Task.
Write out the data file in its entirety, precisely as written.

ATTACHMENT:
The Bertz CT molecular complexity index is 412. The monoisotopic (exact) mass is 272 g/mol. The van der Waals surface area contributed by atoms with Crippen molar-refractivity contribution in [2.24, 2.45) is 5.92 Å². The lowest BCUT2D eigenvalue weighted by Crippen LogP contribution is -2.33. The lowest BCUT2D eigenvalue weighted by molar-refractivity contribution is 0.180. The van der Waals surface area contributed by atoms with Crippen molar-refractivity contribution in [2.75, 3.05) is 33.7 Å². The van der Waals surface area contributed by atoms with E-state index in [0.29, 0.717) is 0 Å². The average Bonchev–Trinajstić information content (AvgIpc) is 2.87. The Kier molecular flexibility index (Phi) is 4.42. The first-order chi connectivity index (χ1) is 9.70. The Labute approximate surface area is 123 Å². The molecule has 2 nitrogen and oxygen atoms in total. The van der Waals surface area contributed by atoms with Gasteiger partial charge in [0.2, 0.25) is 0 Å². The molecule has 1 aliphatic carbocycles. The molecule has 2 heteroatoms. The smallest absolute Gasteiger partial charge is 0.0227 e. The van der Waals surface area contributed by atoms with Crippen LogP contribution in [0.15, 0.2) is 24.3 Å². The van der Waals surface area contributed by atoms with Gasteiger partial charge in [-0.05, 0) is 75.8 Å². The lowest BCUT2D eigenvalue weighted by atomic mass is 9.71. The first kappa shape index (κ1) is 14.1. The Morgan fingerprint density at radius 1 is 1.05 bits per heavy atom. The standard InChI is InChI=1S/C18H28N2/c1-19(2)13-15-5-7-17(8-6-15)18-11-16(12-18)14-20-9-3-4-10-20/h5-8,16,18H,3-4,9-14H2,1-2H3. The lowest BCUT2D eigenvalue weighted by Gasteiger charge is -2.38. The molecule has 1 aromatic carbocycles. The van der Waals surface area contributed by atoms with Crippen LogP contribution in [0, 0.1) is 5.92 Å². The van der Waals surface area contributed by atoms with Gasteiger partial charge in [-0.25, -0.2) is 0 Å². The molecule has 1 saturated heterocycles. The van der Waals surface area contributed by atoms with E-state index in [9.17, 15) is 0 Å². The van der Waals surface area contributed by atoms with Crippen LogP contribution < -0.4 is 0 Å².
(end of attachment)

The Bertz CT molecular complexity index is 412. The monoisotopic (exact) mass is 272 g/mol. The van der Waals surface area contributed by atoms with Crippen molar-refractivity contribution in [2.24, 2.45) is 5.92 Å². The lowest BCUT2D eigenvalue weighted by Crippen LogP contribution is -2.33. The lowest BCUT2D eigenvalue weighted by molar-refractivity contribution is 0.180. The van der Waals surface area contributed by atoms with Crippen molar-refractivity contribution in [2.75, 3.05) is 33.7 Å². The van der Waals surface area contributed by atoms with E-state index in [0.29, 0.717) is 0 Å². The average Bonchev–Trinajstić information content (AvgIpc) is 2.87. The Kier molecular flexibility index (Phi) is 4.42. The first-order chi connectivity index (χ1) is 9.70. The Labute approximate surface area is 123 Å². The molecule has 2 nitrogen and oxygen atoms in total. The van der Waals surface area contributed by atoms with Gasteiger partial charge in [0.2, 0.25) is 0 Å². The molecule has 1 aliphatic carbocycles. The molecule has 2 heteroatoms. The smallest absolute Gasteiger partial charge is 0.0227 e. The van der Waals surface area contributed by atoms with Crippen LogP contribution in [0.15, 0.2) is 24.3 Å². The van der Waals surface area contributed by atoms with Gasteiger partial charge in [-0.05, 0) is 75.8 Å². The lowest BCUT2D eigenvalue weighted by atomic mass is 9.71. The first kappa shape index (κ1) is 14.1. The Morgan fingerprint density at radius 1 is 1.05 bits per heavy atom. The standard InChI is InChI=1S/C18H28N2/c1-19(2)13-15-5-7-17(8-6-15)18-11-16(12-18)14-20-9-3-4-10-20/h5-8,16,18H,3-4,9-14H2,1-2H3. The lowest BCUT2D eigenvalue weighted by Gasteiger charge is -2.38. The molecule has 1 aromatic carbocycles. The van der Waals surface area contributed by atoms with Crippen LogP contribution in [0, 0.1) is 5.92 Å². The van der Waals surface area contributed by atoms with Gasteiger partial charge in [-0.25, -0.2) is 0 Å². The molecule has 1 saturated heterocycles. The van der Waals surface area contributed by atoms with E-state index in [9.17, 15) is 0 Å². The van der Waals surface area contributed by atoms with Crippen LogP contribution < -0.4 is 0 Å².